If you had to cut down a tree, would you rather use an axe or a baseball bat?
Obviously, the answer is an axe. Why? Because when you focus energy into a small point, the resulting force is more powerful than when it’s spread over a wider area. An axe takes the full strength of your arms and puts it all into a knife-edge. You could never punch a tree down with your fists, but you could cut one down in a matter of minutes.
When you set clear goals, it’s sort of like focusing the full force of your willpower into a potent knife-edge. Put simply, setting goals lets you get more out of your time.
Most of you have probably heard the story of the Harvard class of 1979. In case you haven’t, here’s how it goes: The Harvard Study
In 1979, researchers asked each Harvard graduate one simple question: “Do you have clear goals for your future?”
· 84% had no goals, either written or unwritten
· 13% had clearly defined goals, but not written down
· 3% had clearly defined goals written on paper
That’s it. Then 10 years later in 1989, the same researchers followed up with the ’79 class and asked them another simple question: “How much did you make this year?”
The answers were astonishing:
· The average Harvard graduate made $115k per year
· The 13% who’d set clear goals, but not written them down, made 2x more (on average) as the 84% with no goals
· The 3% of the class with clear, written goals made 10x more than the 84% with no goals. Every single millionaire was in the 3%.
Now, if you do a little research, you’ll find that most people don’t believe this Harvard study ever actually happened (just Google “Harvard goals study myth”). But, even if this particular study is fictional, countless other studies have shown the exact same result.
Why Are Goals Important?
Okay, we know that setting goals increases chances of success, but why?
· Goals Give You Something to Shoot For
· First and most obviously, setting goals gives you a clear objective to work towards.
· Goals Keep You Accountable
· Setting goals makes it much harder to slip into bad habits.
Your goals will serve as a plumb line – something to measure your actions against. If you’re ever doing something that’s not in line with your goals, then you’ll have a much easier time getting back on track.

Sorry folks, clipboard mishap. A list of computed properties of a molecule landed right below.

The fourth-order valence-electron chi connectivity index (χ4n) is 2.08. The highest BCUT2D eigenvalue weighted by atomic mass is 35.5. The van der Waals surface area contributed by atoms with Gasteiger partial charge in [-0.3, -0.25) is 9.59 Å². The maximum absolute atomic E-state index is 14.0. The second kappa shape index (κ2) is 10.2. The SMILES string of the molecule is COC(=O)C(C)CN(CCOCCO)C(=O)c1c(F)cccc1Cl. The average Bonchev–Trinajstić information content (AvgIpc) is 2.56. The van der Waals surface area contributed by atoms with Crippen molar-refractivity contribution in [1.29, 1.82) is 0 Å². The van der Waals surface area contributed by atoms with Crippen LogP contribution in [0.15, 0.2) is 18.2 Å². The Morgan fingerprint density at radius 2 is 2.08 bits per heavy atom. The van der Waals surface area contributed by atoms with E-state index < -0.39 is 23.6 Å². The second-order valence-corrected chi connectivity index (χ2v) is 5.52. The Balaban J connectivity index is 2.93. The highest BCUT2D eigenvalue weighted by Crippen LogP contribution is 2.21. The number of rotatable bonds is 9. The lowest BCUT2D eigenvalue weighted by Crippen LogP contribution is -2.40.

Put simply, goals keep you accountable. They force you to recognize when you’re not doing something that gets you closer to achieving them.
Goals Give You Something to Fall Back On
You’ll get depressed, frustrated, overwhelmed, discouraged, or all of the above. Trust me; it’s REALLY easy to get “stuck” in that negativity. It’s easy to let it spiral out of control, until weeks later you realize how much time you’ve wasted.
Setting written goals and keeping them in front of you makes it much easier to avoid that negative spiral. When you recognize yourself veering off course from your goals, or when something goes really wrong, just fall back on your goals.
How do you fall back on your goals?
It’s easy – set aside time to review your goals and get them back to the forefront of your mind. You’ll remember what you’re trying to achieve and why. And, you’ll be able to trust that in the end, your goals will get you where you want to go.
Writing Down Your Goals Cements Them in Your Brain
Several recent studies have compared knowledge retention between college students who type their notes in class and those who write them down on paper.
Without exception, the students who write down their class notes with a pen and paper perform better on tests and get higher grades than students who only type their notes on a computer.
Therefore, we write our goals down because it makes them part of you. When you write your goals down, they become sticky – they become much harder to forget about.
The Power of Visualization
The other big reason that we set goals is to harness the power of visualization.